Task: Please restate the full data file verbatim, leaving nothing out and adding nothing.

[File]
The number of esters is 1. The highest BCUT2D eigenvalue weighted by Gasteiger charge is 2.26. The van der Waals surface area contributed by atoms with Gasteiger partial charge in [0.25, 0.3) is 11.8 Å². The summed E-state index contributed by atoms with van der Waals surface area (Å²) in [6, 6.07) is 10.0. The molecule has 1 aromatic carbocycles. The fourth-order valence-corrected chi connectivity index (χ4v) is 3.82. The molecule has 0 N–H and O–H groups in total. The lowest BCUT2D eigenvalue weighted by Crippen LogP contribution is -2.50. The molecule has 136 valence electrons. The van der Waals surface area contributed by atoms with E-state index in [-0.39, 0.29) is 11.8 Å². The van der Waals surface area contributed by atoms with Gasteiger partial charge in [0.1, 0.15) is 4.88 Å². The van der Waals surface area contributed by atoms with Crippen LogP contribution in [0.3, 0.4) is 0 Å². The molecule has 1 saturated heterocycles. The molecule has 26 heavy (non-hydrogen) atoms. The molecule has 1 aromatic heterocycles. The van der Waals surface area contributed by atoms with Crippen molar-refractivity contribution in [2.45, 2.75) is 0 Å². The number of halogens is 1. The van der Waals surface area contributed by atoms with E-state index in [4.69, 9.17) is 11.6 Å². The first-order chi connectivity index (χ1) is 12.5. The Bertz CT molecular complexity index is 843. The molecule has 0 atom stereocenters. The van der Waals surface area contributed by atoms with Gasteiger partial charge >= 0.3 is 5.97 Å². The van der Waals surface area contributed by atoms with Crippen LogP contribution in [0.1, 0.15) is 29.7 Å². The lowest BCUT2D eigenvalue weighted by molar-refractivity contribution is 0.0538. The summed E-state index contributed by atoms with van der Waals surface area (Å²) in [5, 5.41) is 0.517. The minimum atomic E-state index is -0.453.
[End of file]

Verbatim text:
The number of esters is 1. The highest BCUT2D eigenvalue weighted by Gasteiger charge is 2.26. The van der Waals surface area contributed by atoms with Gasteiger partial charge in [0.25, 0.3) is 11.8 Å². The summed E-state index contributed by atoms with van der Waals surface area (Å²) in [6, 6.07) is 10.0. The molecule has 1 aromatic carbocycles. The fourth-order valence-corrected chi connectivity index (χ4v) is 3.82. The molecule has 0 N–H and O–H groups in total. The lowest BCUT2D eigenvalue weighted by Crippen LogP contribution is -2.50. The molecule has 136 valence electrons. The van der Waals surface area contributed by atoms with E-state index in [-0.39, 0.29) is 11.8 Å². The van der Waals surface area contributed by atoms with Gasteiger partial charge in [0.1, 0.15) is 4.88 Å². The van der Waals surface area contributed by atoms with Crippen LogP contribution in [0.3, 0.4) is 0 Å². The molecule has 1 saturated heterocycles. The molecule has 26 heavy (non-hydrogen) atoms. The molecule has 1 aromatic heterocycles. The van der Waals surface area contributed by atoms with Crippen molar-refractivity contribution in [2.45, 2.75) is 0 Å². The number of halogens is 1. The van der Waals surface area contributed by atoms with E-state index in [4.69, 9.17) is 11.6 Å². The first-order chi connectivity index (χ1) is 12.5. The Bertz CT molecular complexity index is 843. The molecule has 0 atom stereocenters. The van der Waals surface area contributed by atoms with Gasteiger partial charge >= 0.3 is 5.97 Å². The van der Waals surface area contributed by atoms with Crippen LogP contribution in [0.1, 0.15) is 29.7 Å². The lowest BCUT2D eigenvalue weighted by molar-refractivity contribution is 0.0538. The summed E-state index contributed by atoms with van der Waals surface area (Å²) in [5, 5.41) is 0.517. The minimum atomic E-state index is -0.453.